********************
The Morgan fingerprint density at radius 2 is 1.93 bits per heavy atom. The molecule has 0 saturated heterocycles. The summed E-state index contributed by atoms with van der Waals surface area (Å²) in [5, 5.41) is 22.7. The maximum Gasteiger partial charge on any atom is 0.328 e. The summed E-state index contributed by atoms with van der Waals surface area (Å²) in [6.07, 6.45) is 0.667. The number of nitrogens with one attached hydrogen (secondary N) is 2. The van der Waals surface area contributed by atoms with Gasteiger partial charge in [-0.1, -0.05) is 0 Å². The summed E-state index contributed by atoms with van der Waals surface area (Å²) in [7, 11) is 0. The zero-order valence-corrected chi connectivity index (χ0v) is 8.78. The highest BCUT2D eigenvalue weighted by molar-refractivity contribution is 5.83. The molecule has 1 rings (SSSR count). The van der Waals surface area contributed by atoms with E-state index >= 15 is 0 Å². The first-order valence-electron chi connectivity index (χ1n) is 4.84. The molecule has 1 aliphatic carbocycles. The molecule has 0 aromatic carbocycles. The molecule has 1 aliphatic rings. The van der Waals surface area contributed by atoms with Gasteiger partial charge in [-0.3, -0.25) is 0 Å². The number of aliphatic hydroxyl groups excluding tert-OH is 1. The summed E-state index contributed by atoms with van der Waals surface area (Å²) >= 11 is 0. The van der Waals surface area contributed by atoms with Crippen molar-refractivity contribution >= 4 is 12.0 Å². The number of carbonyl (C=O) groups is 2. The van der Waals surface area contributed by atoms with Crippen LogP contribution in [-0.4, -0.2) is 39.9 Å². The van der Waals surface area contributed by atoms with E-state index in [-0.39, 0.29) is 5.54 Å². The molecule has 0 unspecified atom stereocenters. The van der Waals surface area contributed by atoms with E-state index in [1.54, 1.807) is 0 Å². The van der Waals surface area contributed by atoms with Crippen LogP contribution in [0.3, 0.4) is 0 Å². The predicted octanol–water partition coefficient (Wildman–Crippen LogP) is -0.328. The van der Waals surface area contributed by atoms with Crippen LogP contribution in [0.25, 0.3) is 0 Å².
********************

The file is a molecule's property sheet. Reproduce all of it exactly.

The Morgan fingerprint density at radius 2 is 1.93 bits per heavy atom. The molecule has 0 saturated heterocycles. The summed E-state index contributed by atoms with van der Waals surface area (Å²) in [5, 5.41) is 22.7. The maximum Gasteiger partial charge on any atom is 0.328 e. The summed E-state index contributed by atoms with van der Waals surface area (Å²) in [6.07, 6.45) is 0.667. The number of nitrogens with one attached hydrogen (secondary N) is 2. The van der Waals surface area contributed by atoms with Gasteiger partial charge in [-0.1, -0.05) is 0 Å². The summed E-state index contributed by atoms with van der Waals surface area (Å²) in [7, 11) is 0. The zero-order valence-corrected chi connectivity index (χ0v) is 8.78. The highest BCUT2D eigenvalue weighted by molar-refractivity contribution is 5.83. The molecule has 1 rings (SSSR count). The van der Waals surface area contributed by atoms with E-state index >= 15 is 0 Å². The first-order valence-electron chi connectivity index (χ1n) is 4.84. The molecule has 1 aliphatic carbocycles. The molecule has 0 aromatic carbocycles. The molecule has 1 aliphatic rings. The van der Waals surface area contributed by atoms with Gasteiger partial charge in [-0.3, -0.25) is 0 Å². The number of aliphatic hydroxyl groups excluding tert-OH is 1. The summed E-state index contributed by atoms with van der Waals surface area (Å²) >= 11 is 0. The van der Waals surface area contributed by atoms with Crippen molar-refractivity contribution >= 4 is 12.0 Å². The number of carbonyl (C=O) groups is 2. The van der Waals surface area contributed by atoms with Crippen LogP contribution in [-0.4, -0.2) is 39.9 Å². The van der Waals surface area contributed by atoms with E-state index in [-0.39, 0.29) is 5.54 Å². The molecule has 0 unspecified atom stereocenters. The van der Waals surface area contributed by atoms with E-state index in [1.54, 1.807) is 0 Å². The van der Waals surface area contributed by atoms with Crippen LogP contribution in [0.3, 0.4) is 0 Å². The predicted octanol–water partition coefficient (Wildman–Crippen LogP) is -0.328. The van der Waals surface area contributed by atoms with Crippen LogP contribution in [0.25, 0.3) is 0 Å².